Behold the newest addition to our “#smh – Liturgy” files. Our friends at Deadspin dug up this gem and I wanted to share it with you because it combines two loves of mine: sports and liturgy.
My goodness… Jesus as the pregame festivity to football? The Sunday service’s ten second Rite of Communion is like sacramental NFL RedZone, giving you all the high-impact grace without the filler of, you know, community or scripture or prayer. Just grab some wine and bread and you’re good for the road!
All of this liturgical-athletic tomfoolery reminds me of the Dutch Catholic priest, Rev. Paul Vlaar. You might remember him as the priest who led his congregation in an Orange Mass in order to cheer on the Oranje against Spanish in the 2010 World Cup (or to get the Habsburgs out of the Low Countries, one of the two). Below is a Dutch news piece about him. Warning: you will see sporting equipment in the sanctuary and priestly vestments in non-liturgical colors!
Two takeaways from this. One, who is his tailor? I have some shopping to do!
Two, that parish was packed to the rafters. It is consoling to see a church in Holland – you know, secular Disney World – full of happy, buoyant Catholic worshippers on a Sunday. There must have been something about Fr. Vlaar’s message that goes beyond merely (and irreverently) kicking a soccer ball during the presentation of the community’s gifts. He was a pastor who made a deep connection with his people, and for all the liturgical shenanigans, I cannot knock him for knowing and engaging his flock.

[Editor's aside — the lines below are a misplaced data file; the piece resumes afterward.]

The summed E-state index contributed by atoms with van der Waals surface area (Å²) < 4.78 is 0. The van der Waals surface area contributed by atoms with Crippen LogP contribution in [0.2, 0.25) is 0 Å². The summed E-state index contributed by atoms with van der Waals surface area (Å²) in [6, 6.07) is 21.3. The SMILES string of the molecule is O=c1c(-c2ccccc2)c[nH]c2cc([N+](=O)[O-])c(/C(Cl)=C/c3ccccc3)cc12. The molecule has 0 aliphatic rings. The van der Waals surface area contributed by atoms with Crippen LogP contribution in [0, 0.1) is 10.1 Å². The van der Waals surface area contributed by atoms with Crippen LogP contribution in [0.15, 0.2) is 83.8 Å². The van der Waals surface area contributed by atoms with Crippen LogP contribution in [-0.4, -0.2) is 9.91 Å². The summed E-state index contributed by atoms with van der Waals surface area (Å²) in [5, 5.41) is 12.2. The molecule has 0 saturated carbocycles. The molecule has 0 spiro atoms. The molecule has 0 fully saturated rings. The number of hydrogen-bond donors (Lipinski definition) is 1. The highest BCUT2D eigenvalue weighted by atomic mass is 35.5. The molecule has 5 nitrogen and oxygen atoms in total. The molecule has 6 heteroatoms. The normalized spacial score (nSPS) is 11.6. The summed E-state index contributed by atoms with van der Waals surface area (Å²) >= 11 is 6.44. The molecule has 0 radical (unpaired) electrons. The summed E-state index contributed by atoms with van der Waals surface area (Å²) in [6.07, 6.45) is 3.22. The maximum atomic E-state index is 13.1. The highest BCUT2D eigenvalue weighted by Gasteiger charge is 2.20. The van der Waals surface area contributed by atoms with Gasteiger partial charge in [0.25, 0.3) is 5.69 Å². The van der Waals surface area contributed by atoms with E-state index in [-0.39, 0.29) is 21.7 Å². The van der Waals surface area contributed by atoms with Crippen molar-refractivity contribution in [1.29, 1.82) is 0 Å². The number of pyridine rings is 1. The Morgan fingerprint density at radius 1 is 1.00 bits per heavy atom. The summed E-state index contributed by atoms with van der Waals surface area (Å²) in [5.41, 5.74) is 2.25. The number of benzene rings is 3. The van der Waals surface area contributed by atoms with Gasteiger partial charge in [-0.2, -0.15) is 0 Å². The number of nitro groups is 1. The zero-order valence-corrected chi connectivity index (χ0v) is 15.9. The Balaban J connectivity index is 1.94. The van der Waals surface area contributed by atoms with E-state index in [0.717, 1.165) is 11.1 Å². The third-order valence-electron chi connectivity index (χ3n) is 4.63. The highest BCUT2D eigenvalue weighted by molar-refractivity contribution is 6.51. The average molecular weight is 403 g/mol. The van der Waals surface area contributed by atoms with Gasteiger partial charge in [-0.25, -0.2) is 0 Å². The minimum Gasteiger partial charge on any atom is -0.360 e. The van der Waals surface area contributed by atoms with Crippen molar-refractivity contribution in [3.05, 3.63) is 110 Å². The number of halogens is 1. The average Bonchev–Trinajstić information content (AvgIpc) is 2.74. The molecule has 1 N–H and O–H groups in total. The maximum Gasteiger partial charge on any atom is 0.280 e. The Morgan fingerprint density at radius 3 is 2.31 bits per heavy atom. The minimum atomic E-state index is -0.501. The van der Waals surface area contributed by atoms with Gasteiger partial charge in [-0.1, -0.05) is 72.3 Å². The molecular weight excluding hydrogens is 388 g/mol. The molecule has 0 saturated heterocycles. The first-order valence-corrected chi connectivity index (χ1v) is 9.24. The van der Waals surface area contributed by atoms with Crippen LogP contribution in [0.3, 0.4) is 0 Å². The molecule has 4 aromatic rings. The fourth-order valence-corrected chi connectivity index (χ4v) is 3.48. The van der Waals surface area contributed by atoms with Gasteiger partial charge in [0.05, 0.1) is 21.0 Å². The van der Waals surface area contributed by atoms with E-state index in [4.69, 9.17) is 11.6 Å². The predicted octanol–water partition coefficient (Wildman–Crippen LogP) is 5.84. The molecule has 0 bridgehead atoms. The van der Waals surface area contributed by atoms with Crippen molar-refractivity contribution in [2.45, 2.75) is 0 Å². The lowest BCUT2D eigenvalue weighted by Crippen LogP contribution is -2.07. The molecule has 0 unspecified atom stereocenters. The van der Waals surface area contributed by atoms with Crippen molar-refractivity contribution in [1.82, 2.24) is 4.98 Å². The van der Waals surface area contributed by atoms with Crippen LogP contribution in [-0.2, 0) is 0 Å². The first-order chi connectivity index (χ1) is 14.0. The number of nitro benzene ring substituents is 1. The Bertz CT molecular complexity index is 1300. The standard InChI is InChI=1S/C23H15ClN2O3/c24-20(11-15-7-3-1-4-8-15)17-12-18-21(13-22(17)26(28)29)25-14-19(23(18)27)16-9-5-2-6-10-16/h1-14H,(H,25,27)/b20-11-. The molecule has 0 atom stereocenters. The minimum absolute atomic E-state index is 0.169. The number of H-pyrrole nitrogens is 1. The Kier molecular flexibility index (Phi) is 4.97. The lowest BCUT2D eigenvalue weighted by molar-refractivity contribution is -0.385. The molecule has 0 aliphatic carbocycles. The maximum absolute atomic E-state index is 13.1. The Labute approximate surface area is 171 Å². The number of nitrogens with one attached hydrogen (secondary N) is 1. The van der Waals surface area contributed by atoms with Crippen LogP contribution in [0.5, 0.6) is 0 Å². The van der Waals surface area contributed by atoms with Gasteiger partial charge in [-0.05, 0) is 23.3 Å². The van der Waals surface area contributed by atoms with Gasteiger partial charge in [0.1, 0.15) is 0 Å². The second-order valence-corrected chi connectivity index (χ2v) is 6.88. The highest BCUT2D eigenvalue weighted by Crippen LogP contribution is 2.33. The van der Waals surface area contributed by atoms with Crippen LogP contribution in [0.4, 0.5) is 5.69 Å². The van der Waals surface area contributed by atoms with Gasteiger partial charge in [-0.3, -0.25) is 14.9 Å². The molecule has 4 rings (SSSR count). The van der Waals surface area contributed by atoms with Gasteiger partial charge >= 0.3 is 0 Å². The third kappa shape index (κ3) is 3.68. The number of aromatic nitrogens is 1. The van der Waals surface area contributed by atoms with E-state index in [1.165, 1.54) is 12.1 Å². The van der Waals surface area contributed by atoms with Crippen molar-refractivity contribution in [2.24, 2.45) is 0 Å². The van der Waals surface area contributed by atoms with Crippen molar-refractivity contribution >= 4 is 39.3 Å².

Yet I cannot allow myself to mix sports and liturgy. For me, Mass is not a self-serve pregame party to get through before the main event like the first video. Neither is Mass a pep rally for my favorite teams like in the second video (mostly because my teams tend to lose when I pray for them). It’s the center of my life as a Jesuit and a time when I can be with my dearest Companion, Who incidentally, is a huge sports fan. When I mix sports and liturgy, the effect of each is diluted because I can’t focus on one. When however I focus on each in its own separate time, then their effects are enhanced and I love each even more.
Alright, enough of this churchy stuff. Pass the nachos – game’s on!
Cover image courtesy Flickr user katw311
Hail Mary pass image courtesy Flickr user marsmettt tallahasee